Both concrete and asphalt are popular material choices for driveways, paving and other surfaces, and both have their own pros and cons. To help you decide which option is best for your project, we’ve put together this handy comparison guide to weigh up the advantages and disadvantages.
Known for its dark, textured look, asphalt is created from crushed rock, sand or gravel, held together with a binder such as bitumen. Meanwhile, concrete is comprised of cement, water, sand and aggregates and offers a smooth, grey appearance. There is also flexibility for concrete to be polished or chemically stained to change its colour and aesthetic, whilst asphalt does not have this adaptability.
Concrete lasts a lengthy lifespan of 40 years, whilst asphalt has a much shorter lifespan of 10-20 years. The strong, sturdy and solid nature of concrete makes it a durable option for a wide range of applications, including construction and domestic. What’s more, concrete has been known to actually harden with age whilst asphalt is more susceptible to soften in high temperatures.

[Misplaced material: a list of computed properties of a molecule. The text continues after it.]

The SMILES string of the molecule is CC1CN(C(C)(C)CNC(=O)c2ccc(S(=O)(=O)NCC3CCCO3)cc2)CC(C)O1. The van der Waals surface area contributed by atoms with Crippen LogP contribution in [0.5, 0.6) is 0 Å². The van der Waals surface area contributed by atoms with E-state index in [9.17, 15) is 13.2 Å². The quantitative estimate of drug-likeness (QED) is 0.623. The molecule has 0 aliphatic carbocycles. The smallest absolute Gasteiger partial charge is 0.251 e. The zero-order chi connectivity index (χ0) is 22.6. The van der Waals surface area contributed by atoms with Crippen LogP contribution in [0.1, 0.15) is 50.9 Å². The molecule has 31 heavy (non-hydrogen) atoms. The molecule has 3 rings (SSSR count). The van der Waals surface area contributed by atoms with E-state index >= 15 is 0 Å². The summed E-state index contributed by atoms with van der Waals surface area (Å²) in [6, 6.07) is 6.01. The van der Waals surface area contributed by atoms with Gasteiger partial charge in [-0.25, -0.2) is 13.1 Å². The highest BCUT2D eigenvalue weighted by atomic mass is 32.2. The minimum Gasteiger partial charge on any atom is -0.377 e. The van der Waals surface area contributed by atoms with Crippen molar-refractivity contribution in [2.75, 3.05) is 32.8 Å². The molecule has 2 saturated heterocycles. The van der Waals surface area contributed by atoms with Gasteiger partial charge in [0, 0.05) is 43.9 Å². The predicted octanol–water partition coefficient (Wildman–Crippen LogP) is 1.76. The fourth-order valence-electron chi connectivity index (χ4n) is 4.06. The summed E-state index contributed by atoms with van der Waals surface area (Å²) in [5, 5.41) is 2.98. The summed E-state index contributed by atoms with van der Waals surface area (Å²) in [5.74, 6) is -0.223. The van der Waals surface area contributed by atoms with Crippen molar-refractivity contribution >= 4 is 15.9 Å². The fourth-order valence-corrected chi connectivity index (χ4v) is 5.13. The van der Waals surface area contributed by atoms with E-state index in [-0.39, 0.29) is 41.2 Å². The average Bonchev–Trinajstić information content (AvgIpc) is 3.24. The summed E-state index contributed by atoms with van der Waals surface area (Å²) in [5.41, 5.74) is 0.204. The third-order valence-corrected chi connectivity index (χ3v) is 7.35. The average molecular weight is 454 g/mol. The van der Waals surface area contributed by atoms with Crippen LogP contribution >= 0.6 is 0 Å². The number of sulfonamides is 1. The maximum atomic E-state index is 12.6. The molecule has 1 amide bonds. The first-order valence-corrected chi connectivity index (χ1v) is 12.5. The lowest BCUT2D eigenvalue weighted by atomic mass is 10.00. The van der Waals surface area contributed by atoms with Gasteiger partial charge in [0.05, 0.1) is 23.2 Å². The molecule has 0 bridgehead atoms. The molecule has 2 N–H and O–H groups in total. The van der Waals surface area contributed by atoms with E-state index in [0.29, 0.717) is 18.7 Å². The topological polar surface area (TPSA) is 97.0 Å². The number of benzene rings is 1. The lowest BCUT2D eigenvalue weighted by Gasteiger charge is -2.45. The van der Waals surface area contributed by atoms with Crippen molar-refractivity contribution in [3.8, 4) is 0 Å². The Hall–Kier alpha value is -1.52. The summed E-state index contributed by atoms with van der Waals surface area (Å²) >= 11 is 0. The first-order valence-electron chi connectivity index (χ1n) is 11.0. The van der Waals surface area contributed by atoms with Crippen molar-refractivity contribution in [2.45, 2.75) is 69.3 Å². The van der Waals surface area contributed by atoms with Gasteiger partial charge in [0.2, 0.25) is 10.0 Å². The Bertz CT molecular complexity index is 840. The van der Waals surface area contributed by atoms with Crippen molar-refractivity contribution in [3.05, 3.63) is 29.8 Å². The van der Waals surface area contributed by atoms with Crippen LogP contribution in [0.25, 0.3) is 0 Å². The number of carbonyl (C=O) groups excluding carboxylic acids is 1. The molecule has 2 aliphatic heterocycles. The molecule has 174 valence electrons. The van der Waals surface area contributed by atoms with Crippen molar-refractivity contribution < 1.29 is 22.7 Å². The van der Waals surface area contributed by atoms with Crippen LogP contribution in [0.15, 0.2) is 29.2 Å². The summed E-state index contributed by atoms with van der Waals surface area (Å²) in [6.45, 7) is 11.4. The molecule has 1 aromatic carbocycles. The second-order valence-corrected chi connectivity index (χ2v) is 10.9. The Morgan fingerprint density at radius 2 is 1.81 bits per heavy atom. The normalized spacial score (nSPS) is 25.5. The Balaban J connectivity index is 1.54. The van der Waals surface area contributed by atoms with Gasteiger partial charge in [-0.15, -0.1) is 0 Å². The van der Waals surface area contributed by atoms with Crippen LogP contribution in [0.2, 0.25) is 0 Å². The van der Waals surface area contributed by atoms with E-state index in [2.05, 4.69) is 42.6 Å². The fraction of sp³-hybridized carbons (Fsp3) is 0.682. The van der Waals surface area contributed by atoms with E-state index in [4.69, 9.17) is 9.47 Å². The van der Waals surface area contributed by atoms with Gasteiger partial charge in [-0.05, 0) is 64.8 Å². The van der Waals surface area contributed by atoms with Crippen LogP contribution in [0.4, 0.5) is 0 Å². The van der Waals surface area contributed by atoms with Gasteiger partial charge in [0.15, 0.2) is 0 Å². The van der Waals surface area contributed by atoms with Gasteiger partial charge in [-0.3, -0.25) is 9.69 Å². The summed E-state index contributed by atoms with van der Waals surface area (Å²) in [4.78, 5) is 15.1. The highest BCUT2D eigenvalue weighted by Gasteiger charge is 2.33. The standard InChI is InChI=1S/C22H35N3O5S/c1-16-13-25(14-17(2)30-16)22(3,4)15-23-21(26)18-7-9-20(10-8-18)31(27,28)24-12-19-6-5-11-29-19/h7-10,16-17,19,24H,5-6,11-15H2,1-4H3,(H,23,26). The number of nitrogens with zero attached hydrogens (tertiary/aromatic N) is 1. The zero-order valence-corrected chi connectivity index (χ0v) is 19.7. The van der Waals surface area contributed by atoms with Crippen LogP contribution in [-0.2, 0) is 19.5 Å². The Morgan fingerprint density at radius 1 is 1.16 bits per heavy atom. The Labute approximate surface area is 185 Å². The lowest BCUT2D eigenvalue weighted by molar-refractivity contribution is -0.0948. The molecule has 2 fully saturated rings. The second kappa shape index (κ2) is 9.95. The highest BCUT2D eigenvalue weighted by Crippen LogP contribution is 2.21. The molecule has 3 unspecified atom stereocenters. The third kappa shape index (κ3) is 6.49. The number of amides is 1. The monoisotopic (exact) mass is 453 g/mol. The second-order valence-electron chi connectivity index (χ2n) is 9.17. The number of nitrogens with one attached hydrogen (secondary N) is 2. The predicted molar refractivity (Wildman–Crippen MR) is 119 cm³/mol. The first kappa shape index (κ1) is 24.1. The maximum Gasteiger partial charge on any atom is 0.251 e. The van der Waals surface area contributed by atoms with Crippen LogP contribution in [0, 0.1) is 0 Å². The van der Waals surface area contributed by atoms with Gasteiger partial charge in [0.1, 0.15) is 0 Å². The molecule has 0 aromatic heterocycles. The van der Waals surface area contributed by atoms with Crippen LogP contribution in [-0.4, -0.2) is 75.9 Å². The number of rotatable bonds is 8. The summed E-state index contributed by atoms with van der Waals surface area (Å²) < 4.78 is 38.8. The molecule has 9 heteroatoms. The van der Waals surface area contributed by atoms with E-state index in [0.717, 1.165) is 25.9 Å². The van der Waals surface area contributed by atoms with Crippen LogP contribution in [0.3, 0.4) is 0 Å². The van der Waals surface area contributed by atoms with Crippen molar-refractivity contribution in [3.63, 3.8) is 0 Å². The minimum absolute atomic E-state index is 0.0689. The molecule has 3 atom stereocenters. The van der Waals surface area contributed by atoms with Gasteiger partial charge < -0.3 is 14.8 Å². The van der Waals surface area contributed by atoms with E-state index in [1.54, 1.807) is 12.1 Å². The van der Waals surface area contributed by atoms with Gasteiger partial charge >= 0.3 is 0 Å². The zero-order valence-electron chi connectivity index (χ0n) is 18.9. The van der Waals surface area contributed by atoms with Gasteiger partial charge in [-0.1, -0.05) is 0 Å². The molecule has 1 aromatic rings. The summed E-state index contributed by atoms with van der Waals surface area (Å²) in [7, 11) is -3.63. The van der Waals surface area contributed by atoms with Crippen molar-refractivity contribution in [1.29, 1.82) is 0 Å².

Asphalt demands regular attention to keep it looking presentable, whilst concrete preserves its appearance and quality without the need for frequent maintenance. To keep asphalt performing at its best, it requires resealing roughly every 2- 3 years, while concrete can last longer without this attention.
Whilst initially more expensive than asphalt, in the long run concrete is cheaper than asphalt. This is thanks to the high durability and low service costs of maintaining concrete. In comparison, asphalt requires more regular resealing and upkeep work due to its shorter longevity, and thus maintenance costs are higher.
For an environmentally-friendly option, concrete is a more desirable choice as its creation relies on readily available limestone and water. In comparison, asphalt produces harmful gases whilst being heated up due to the presence of bitumen binders.